I have always wanted to be a Special Education teacher. I started deciding what I wanted to do in the eighth grade. This was also around the time I was diagnosed with Asperger’s Syndrome. Asperger’s is an autism spectrum disorder; people with it show difficulties in social interactions, and reading body language. For me, I have trouble making friends and having age appropriate conversations. It is difficult to read people’s emotions, which sometimes gets me into trouble. I have been given the gift to be able to help teach other children with special needs how to ride horses, and also learn about how the horses communicate with these riders differently then a “normal” person. Through working with Ian I have been able to obtain a better understanding of my career goals.
I started riding with a Therapeutic Horseback riding program called “One Step at a Time.” I started riding because I enjoyed watching my sister ride, and it seemed challenging and fun. Jo Wood was my riding instructor. Working with horses helped to increase my self-confidence, and self-esteem. I also developed better relationships with people. I improved my social skills as well as riding. I also found a connection with an amazing animal that was very forgiving. Horseback riding became my passion. I rode with Jo for seven years. I participated in the Special Olympics, for Bucks County. Everyone at the Special Olympics has some type of disability, and find joy in doing what they love. The smiles are like nothing you can imagine. It just opens your heart up to people.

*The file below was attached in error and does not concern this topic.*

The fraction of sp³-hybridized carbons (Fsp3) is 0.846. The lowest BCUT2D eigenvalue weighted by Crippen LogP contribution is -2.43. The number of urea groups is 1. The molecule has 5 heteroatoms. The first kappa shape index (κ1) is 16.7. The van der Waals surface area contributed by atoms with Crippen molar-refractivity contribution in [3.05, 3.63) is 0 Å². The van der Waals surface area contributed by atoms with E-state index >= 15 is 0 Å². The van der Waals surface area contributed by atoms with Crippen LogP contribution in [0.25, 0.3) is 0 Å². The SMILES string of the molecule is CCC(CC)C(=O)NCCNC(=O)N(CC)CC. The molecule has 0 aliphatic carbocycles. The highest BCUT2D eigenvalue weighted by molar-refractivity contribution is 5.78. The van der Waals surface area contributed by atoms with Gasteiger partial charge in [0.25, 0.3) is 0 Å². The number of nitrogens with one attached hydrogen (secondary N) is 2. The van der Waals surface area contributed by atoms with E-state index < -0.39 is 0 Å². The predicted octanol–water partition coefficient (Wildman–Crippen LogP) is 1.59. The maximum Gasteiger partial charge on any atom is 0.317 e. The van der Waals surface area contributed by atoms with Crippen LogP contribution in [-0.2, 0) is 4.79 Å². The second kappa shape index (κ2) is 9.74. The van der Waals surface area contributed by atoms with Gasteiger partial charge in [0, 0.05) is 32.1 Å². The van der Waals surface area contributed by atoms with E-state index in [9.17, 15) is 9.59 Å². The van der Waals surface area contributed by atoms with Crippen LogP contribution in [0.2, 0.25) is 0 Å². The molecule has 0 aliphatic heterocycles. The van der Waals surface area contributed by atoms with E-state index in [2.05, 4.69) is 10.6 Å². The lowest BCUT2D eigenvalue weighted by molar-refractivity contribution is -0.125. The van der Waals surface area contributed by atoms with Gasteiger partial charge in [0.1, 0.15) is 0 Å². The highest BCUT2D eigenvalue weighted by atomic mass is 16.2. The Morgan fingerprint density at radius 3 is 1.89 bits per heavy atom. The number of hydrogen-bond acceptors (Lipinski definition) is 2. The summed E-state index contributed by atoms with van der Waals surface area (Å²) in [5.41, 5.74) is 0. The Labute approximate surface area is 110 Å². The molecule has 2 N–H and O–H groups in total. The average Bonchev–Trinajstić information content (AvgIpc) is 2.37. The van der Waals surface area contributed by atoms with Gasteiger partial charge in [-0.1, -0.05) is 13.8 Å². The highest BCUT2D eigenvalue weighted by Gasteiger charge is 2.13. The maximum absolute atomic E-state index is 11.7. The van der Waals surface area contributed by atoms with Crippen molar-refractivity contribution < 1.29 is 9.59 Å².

I not only participated in the Special Olympics as an athlete, but I went as a volunteer in 2009. I worked with many of the athletes. I helped the athletes get ready for bed at night, and I talked to the athletes, and helped the newer ones get comfortable because they were nervous. I also helped at meals, getting food and drinks for the athletes. I grew so much from this experience, and became more educated about Therapeutic horseback riding.
For my senior project, I am teaching kids with special needs how to ride horses. This is also known as therapeutic horseback riding. Therapeutic horse riding helps develop a person’s physical, mental, and emotional well being. These children I see and work with have a relationship with the horse and are very happy when with the horse. Therapy through horse back riding helps raise their self-esteem. The children also learn essential skills. Therapeutic riding improves balance, creates trust and creates friendship between horse and rider. There is also a sense of independence for these kids, to be able to walk and steer a horse. It is absolutely amazing to see. It is important to understand how horses behave naturally to understand how they work with people who have special needs.
Horses are incredible animals. They seem to sense when people have special needs, and they try their best to adapt to meet these needs. The horses are unbelievably understanding, compassionate, and...